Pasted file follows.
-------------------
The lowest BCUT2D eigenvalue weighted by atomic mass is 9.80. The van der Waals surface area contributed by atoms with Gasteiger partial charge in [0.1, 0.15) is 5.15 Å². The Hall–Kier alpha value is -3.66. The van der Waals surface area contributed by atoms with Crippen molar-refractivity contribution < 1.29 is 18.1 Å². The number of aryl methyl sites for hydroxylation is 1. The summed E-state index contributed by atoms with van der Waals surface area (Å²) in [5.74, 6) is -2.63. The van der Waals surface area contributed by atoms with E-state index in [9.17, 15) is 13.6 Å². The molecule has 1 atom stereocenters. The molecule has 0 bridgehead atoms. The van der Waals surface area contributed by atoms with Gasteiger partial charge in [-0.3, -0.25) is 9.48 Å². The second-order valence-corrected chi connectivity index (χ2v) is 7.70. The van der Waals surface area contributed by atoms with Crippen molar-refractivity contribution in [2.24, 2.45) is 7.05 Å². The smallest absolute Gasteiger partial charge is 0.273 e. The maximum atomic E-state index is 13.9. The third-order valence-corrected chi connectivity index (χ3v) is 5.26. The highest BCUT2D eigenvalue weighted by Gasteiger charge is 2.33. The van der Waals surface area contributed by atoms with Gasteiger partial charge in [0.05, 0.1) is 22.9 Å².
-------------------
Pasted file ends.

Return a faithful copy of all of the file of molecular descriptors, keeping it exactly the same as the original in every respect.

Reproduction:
The lowest BCUT2D eigenvalue weighted by atomic mass is 9.80. The van der Waals surface area contributed by atoms with Gasteiger partial charge in [0.1, 0.15) is 5.15 Å². The Hall–Kier alpha value is -3.66. The van der Waals surface area contributed by atoms with Crippen molar-refractivity contribution < 1.29 is 18.1 Å². The number of aryl methyl sites for hydroxylation is 1. The summed E-state index contributed by atoms with van der Waals surface area (Å²) in [5.74, 6) is -2.63. The van der Waals surface area contributed by atoms with E-state index in [9.17, 15) is 13.6 Å². The molecule has 1 atom stereocenters. The molecule has 0 bridgehead atoms. The van der Waals surface area contributed by atoms with Gasteiger partial charge in [-0.3, -0.25) is 9.48 Å². The second-order valence-corrected chi connectivity index (χ2v) is 7.70. The van der Waals surface area contributed by atoms with Crippen molar-refractivity contribution in [2.24, 2.45) is 7.05 Å². The smallest absolute Gasteiger partial charge is 0.273 e. The maximum atomic E-state index is 13.9. The third-order valence-corrected chi connectivity index (χ3v) is 5.26. The highest BCUT2D eigenvalue weighted by Gasteiger charge is 2.33. The van der Waals surface area contributed by atoms with Gasteiger partial charge in [0.05, 0.1) is 22.9 Å².